In our school district, we place value on our music program. We have supported music throughout the elementary schools, including the creation of keyboard/piano labs in each building. We justify the expansion because in order to increase participation and competitive success in the upper grades, we need to start instrumental instruction at younger ages.

We monitor site scheduling to ensure exposure and participation, require three performances from each campus annually, conduct one districtwide combination performance, and track matriculation between grade-level participation. We reaped immediate benefits in the short term: more frequent and better quality musical perform-ances. Our long-term expected benefits will be increased participation and success in music competition at the secondary school levels.

•  Treat the district or school as if it were funded out of your own pocket. Many of us who work in public education are products of public education. When we entered the profession as teachers, we learned how to submit purchase orders and the basics of requisitioning, and perhaps served on site committees that developed annual budget requests.

As administrators, we develop an understanding of the system’s methods of budgeting and devise interesting schemes to maximize site resources. We learned the system and adapted to it. However, most schools, using an expenditure model, also allow for redundancy of programs while permitting more on top of more.

Annual budgets should be seen as unique opportunities to present a business plan that is efficient and cost-effective and delivers the greatest return on the investment. This is essentially zero-based budgeting. In our business, the returns are high student academic achievement and success in cocurricular and extracurricular activities.

When I work alongside building and department administrators, I frequently pose this question: “If you were to start a school funded entirely from your own pocket, your retirement account, would you staff it the same? Would you require the same programs? Would you include all of the ‘this and that’s’”? Now we apply those questions to every budget request.

An example of necessity versus luxury turned up in two Class 5A districts in Texas (the largest under Texas’s system of organizing athletic conferences by student enrollment) where I was superintendent. Both districts had an inordinate number of paraprofessionals (instructional aides), especially at the elementary levels. Universal appreciation exists for the efforts of paraprofessionals in certain areas, such as special education (when students’ needs are more extensive), physical education (where large numbers of students require additional supervision) and perhaps early childhood education (where little ones are learning the basics of group engagement). However, put to the test of whether the investment in paraprofessionals results in higher student academic achievement, these luxuries were unsupportable and no longer budgeted.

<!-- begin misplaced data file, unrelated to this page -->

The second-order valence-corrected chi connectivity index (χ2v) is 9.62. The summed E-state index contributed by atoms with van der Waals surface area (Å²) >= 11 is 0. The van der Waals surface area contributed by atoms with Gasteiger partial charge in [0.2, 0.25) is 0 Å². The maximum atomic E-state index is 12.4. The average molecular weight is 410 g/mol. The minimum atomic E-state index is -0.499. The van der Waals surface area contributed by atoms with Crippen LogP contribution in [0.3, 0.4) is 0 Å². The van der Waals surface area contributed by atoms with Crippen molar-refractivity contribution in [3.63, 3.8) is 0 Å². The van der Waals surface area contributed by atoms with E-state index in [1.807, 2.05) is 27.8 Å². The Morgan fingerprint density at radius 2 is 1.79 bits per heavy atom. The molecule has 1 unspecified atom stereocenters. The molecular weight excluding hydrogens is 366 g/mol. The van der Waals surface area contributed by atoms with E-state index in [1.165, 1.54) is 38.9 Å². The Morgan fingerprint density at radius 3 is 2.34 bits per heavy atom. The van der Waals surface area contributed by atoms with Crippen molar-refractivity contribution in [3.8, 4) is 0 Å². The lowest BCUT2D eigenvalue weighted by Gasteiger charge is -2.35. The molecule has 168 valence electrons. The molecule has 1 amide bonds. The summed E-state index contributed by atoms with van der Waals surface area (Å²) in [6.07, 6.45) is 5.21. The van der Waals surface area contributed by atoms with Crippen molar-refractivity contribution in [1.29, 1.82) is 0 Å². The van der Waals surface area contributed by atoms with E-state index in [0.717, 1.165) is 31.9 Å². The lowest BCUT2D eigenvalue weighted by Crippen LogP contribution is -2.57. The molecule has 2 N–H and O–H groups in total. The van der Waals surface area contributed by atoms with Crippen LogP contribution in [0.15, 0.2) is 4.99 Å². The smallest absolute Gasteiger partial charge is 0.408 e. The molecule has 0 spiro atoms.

I have seen administrators rethink staffing patterns, paraprofessional requests and other expenditures when challenged to consider it this way. Likewise, I have seen principals better able to support such requests because they are backed up with empirical evidence of return.

The latter is exemplified by a principal who initiated a reading program designed to increase student reading scores and the number of students participating in an affiliated after-school reading program. After two years, overall reading scores increased, as did the number of students participating in the affiliated after-school program. The principal was able to provide empirical evidence that the returns on the investment were met and that such a program was justified for continuance.

•  Review every program in the district. Principals and directors must work with the superintendent to identify all programs, their purpose and intended returns. I have made it abundantly clear to principals that I am fine with doing less, as long as what we do is performed at a higher level.

Over the decades, teachers, principals and superintendents have been pushed to do more and more. State and federal accountability measures have not only elevated the pressure for student achievement but have created a monstrosity of reporting. At the local level, we cannot do much about that. But we can do more about reducing the amount of superfluous programs and activities we continue to engage in by eliminating programs no longer providing returns.

•  Recognize that your school or district does not have to do what other districts and schools do. Every community is different. It is fine to be different. One district may support a varsity swimming and diving team and be prepared to do it well by building a pool, hiring coaches and funding it adequately. Another school district may invest in the instrumental music program or its football team.

Too often, school districts fail to recognize that unless they are prepared to do something exceptionally well, they create marginal or inferior programs that fail to serve students. It is extremely important that districts understand what it takes to make a program successful. To simply begin a program without fully gauging the costs and system investment is to ensure program failure and/or costly surprises down the line. Focusing on what is true and dear to the district and school helps ensure high levels of success and reduces poor investment decisions.

Building Immunity
Program evaluation should be an integral part of the budget development process. Every program in a school or district should have a stated expected return and be meas-ured empirically rather than through anecdotal support.

Zero-based budgeting is much like annual sunsets for programs. Each year, every program should be justified on the basis of the returns. Budget decisions, based on the basic principles of ROI, help determine program viability.

Ultimately, school districts employing such a method will see substantial reduction in certain budget areas, greater emphasis on effective programs and the simplification of all aspects of administering schools. In addition, they are far more likely to have a budget immune from cutbacks approaching budget development with this method than when revenues come in short and every existing program and activity is being defended anecdotally.

Kelt Cooper is superintendent of the San Felipe-Del Rio Consolidated Independent School District in Del Rio, Texas. E-mail: Kelt.Cooper@sfdr-cisd.org